Saturday, August 22, 2009

The Wise Man

Clayton McIntosh

'The Wise Man' is a short film that I wrote, directed and produced in 2008/09. Youtube link

The film has an intentionally religious subtext, which will be the focus of this article. I will evaluate the film based on whether it achieves its aims and intentions, rather than whether it is a popular or well liked film.

The film is less than 3 minutes in length. It is about a young man seeking wisdom from an older man. The older man has no wisdom to offer, no matter how many questions the young man asks. He asks questions about life, death and God but gets no answers.

The film has 'hidden' Christian elements and symbols. I am a Christian myself, and I believe in evangelizing and defending the faith. The main intention of the film is to get the audience thinking about issues of life that I believe are critically important.

The intention of the film is not to preach. Although the film leans towards Christianity, the intention is not to tell people what I believe is the truth, but rather encourage people to assess their own beliefs.

These intentions can be seen in the questions the young man is asking: “What is the meaning of it all?” “What happens when we die?” “What about God?” These questions are asked of the older man, but they are aimed directly at the audience. I intended for the audience to reflect on the film and to ask similar questions of themselves.

Another intention is to cynically assess society through my eyes as a believer in God. The film intends to say that society is lacking in wisdom, belief and direction. It also intends to imply that older generations have nothing of importance to pass down. To achieve this, the audience is supposed to feel disappointed, annoyed and deflated by the film, particularly the ending.

The ending was inspired by the ending of 'The Graduate', and the ending of 'There will be blood'. Both these movies have fantastically deflating endings that are unforgettable. The end of 'The Wise Man' was the only part of the film I was not open to any compromise, even though almost everyone who read the script before the film was made wanted it changed.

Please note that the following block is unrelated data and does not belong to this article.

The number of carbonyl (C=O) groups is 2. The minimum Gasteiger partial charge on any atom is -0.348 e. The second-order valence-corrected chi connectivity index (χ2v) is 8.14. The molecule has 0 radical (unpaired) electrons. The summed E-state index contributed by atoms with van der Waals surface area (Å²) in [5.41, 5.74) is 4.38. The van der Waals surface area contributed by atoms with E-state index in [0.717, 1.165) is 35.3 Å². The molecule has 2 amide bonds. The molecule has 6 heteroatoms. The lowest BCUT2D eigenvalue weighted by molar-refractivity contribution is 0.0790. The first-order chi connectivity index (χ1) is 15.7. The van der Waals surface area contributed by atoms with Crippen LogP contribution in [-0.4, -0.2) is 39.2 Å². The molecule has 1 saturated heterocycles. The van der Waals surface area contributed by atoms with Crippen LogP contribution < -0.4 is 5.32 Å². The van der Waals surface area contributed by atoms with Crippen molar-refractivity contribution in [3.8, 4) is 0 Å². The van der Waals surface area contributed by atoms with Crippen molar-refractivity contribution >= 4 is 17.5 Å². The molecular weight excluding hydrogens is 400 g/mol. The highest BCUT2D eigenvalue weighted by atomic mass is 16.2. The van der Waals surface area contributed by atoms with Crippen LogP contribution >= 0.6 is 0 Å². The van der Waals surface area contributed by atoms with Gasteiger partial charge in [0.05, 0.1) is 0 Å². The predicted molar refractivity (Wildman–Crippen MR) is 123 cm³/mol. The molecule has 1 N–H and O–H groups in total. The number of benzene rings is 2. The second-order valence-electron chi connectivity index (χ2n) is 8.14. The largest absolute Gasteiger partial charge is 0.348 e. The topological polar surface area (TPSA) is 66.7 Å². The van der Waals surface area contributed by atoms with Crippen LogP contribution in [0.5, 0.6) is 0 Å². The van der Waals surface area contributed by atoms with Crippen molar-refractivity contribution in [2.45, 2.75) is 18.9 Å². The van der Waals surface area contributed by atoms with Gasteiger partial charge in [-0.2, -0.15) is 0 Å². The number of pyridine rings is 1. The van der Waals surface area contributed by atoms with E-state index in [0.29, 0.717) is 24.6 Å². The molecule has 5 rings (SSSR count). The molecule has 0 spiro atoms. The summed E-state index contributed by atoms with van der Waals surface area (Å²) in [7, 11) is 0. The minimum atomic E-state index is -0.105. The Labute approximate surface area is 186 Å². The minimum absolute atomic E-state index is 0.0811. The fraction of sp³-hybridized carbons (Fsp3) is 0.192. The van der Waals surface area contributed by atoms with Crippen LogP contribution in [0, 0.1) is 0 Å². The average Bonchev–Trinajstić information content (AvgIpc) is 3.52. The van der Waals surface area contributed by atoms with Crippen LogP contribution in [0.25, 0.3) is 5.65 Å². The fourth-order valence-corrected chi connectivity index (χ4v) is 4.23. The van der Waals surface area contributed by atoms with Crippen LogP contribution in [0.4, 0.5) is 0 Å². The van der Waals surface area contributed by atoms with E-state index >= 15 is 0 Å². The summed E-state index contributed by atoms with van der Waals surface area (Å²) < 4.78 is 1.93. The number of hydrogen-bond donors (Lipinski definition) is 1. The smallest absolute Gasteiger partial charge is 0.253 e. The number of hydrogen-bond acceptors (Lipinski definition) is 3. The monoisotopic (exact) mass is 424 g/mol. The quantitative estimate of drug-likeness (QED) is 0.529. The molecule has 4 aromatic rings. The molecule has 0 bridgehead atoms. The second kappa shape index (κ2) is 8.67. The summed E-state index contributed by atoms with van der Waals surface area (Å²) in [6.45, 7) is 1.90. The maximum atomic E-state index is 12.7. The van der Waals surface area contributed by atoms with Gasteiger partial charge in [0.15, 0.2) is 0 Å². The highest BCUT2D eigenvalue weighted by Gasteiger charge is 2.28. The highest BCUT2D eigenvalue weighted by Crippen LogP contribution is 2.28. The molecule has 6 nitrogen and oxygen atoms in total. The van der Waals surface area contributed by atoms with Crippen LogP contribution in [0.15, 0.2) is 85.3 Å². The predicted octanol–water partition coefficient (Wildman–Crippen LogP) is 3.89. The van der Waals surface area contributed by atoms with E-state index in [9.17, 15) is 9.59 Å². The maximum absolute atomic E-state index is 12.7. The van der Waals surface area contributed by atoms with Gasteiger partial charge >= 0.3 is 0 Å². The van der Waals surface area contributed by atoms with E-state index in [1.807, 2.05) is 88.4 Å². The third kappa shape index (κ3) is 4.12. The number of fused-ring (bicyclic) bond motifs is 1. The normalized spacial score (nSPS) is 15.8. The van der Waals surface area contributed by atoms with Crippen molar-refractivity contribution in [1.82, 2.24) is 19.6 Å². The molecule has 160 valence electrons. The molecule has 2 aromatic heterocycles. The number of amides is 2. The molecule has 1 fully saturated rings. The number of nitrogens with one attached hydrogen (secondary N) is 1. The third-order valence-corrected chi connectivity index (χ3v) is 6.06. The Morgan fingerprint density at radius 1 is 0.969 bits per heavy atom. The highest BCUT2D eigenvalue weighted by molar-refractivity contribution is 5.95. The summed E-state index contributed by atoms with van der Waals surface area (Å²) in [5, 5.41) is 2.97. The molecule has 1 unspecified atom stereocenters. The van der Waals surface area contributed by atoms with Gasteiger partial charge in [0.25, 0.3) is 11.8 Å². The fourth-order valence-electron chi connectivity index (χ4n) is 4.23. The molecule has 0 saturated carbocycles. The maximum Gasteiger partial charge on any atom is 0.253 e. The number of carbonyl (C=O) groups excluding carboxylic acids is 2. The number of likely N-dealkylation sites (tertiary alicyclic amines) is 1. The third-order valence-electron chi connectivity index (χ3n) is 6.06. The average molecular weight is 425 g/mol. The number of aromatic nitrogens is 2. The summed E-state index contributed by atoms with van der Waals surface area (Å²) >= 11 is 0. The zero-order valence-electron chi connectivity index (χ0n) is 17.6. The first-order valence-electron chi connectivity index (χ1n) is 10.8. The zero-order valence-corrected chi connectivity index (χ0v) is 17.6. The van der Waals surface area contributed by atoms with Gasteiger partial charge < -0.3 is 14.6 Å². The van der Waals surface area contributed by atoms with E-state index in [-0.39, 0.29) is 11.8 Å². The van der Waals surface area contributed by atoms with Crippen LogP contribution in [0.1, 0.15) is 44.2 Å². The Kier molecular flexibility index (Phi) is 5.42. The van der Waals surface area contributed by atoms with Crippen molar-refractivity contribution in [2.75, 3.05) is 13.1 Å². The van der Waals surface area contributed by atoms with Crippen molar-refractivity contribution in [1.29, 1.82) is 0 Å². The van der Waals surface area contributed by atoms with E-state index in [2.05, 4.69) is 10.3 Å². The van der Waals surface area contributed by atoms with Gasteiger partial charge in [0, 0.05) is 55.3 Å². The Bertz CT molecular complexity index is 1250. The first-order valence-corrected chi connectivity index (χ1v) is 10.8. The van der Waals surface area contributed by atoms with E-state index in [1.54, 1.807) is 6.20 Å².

People were uncomfortable with the script for different reasons. The main criticism people expressed about the film was that they didn't get it; that they didn't know what I was trying to say. Some people involved in the film were irritable, suggesting the film needed a 'good' ending. Although a 'good' ending may have made the film better, the intended meaning of the film would have been lost.

Apart from my intention to convey religious overtones, the film was made as a learning experience. This is the first film that I have made and my main goal was simply to complete it.

From my perspective 'The wise man' is moralistic fiction, as it aims to comment on and question morals and beliefs in society.

Kozlovic argues that religious, particularly biblical, subtexts in film can serve a crucial role in “culture-creation” (2003:318). Christianity can become accessible through film to the current generation. He also argues that film can provide new insights into Christian ideas, even for theologians.

Kozlovic argues that the use of Christian subtexts in film can be “seen as a legitimate Christian duty to “scrutinise the signs of the times” (Matt. 16:3)” (2003:332).

Kozlovic's views are such that he would likely approve of the aims and intent of 'The Wise Man'.

Gardner (1976) also comments on religion in fiction, arguing that good fiction, or 'true' fiction, is highly moralistic. This is because fiction, good and bad, has a dramatic effect on society. Although 'The Wise Man' would appear to fit Gardner's description of moral or good fiction it actually does not. This is because 'The Wise Man' intends to be cynical - commenting that society lacks direction, meaning, and any sort of belief. Gardner objects strongly to cynicism of this sort, arguing that it is worse than “the cult of sex and violence” (1976:512).

Although the cynicism of my film means that it would not fit Gardner’s criteria for ‘good’ fiction, I feel this does not devalue the film because I did not set out to make moral fiction according to any particular definition.

Overall, people expressed to me that they liked the film, but most people said they didn't understand it. They praised the cinematography and production, but had polite criticisms about the script. At best, people said the script was 'interesting' or 'clever'. I feel that I achieved my aim of not making the film preachy. There is no direct message, and the confusion that people expressed about the film shows this. Whether the film has had any effect on anyone in relation to religion or beliefs is unknown.

The confusion that came from the film made people ask questions, but it seemed they were more about the meaning of the film, rather than the questions posed. No one has said to me that the film really got them thinking about the importation things in life, yet it did lead to religious discussions and even debate on occasions while I was present. A few people have expressed that the film was pretty negative and pessimistic, although I am unsure if anyone has read the film as a reflection on society.


Gardner, John (1876) 'Moral Fiction', The Hudson Review, 29:4, 497-512

Kozlovic, Anton Karl (2003) 'Sacred subtexts and popular film: a brief survey of four categories of hidden religious figurations', Journal of Contemporary Religion, 18:3, 317 — 334

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